Next if we're talking about surface probes they're very specific to the location they're going to and the science we want to perform there. For example until we made Curiosity most of our rovers were solar powered which doesn't really work much further out in the solar system like on Jupiter's moons. The lack of atmosphere on many potential destinations is also a big problem because it massively limits the size of potential probes because they also have to carry their own landing fuel all the way out there.

Finally because of all of that there's not really the money for launching missions that won't probably yield that much new science. They'll return a lot of data to be sure but there's limited new insights because the existing data already gets analyzed and examined to within an inch of it's life to wring as much information as possible. I do agree we should be spending a lot more on planetary exploration but there's a lot of reasons each probe/rover we send out is largely designed and built from scratch.


There is a lot of empty space out there.

A good amount of consideration was given to the time, direction and magnitude of various voyager flings.

https://en.m.wikipedia.org/wiki/Grand_Tour_program


It’s not really practical. For one, that’s expensive. In addition, our space crafts are becoming increasingly better designed. Eventually, as in 50 years, it’s increasingly likely we can do your suggestion at 1/1000 the cost with more sensors. It probably makes more sense to invest in developing future technology than doing your suggestion today.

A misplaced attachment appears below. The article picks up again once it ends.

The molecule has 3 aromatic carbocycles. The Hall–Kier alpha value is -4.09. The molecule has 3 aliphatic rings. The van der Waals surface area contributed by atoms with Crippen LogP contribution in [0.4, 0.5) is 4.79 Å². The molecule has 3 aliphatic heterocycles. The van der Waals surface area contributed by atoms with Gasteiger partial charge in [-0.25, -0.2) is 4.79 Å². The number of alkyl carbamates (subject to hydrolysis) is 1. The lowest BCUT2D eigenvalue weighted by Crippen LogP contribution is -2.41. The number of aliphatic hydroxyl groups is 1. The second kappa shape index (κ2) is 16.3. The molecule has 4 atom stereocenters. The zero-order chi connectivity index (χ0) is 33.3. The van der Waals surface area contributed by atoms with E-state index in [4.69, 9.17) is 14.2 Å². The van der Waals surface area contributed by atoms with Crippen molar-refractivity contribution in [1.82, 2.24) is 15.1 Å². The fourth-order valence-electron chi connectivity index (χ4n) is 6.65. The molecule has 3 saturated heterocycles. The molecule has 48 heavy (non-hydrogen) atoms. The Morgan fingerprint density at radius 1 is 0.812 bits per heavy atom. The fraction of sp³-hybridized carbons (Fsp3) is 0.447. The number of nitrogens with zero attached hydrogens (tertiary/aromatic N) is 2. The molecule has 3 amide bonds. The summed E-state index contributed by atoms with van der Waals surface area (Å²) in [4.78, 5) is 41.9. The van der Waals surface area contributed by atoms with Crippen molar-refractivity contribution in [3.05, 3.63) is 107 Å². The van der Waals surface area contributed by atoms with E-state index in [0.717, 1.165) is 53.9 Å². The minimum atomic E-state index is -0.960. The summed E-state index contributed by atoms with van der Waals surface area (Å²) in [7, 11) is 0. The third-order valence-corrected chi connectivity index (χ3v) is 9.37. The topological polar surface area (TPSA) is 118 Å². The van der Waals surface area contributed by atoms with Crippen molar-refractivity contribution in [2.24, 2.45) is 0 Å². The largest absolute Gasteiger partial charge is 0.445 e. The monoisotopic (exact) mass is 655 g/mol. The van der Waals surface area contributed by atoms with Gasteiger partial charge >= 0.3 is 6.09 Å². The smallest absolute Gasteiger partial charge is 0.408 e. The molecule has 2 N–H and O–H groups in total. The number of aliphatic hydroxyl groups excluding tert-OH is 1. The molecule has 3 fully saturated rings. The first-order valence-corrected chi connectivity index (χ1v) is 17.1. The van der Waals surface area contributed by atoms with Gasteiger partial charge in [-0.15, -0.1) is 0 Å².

I'm not arguing your point but I am wondering, will we say the same thing in 10/20/50 years?

I agree. I always hoped as a child, that we would be throwing probes everywhere we could (heck I assumed that was already the case!).

I hope that spacex and the rest keep going strong, so that when my son reaches my age we are there


Successful in this context just meant a hugeass rocket and a good trajectory.

Yes, turns out New Horizons is (or has been) moving faster, but it is slowing down and will not catch them: https://space.stackexchange.com/questions/3520/when-will-new...

I wonder if these instruments are actually providing accurate measurements though... if they weren’t designed for such temperatures how can we be sure that they are not introducing artifacts?

Well I don’t think scientists blindly trust the instruments. They probably say “instrument X provided measurement Y” and then they can argue for decades as to the accuracy of the measurement.

We don't know if they worked to begin with. That region of space is unexplored, there is no baseline to compare with to see if the instrument gives sensible data.

The fact that we can even receive the minuscule signal from these things is incredible.

What a great human achievement.


It's also impressive they can receive our signals. For us receiving we can use I guess a bigger dish. For them receiving I guess we can just blast a stronger signal.

They pop up on DSN too - https://eyes.nasa.gov/dsn/dsn.html

Have we sent any missions over the solar poles?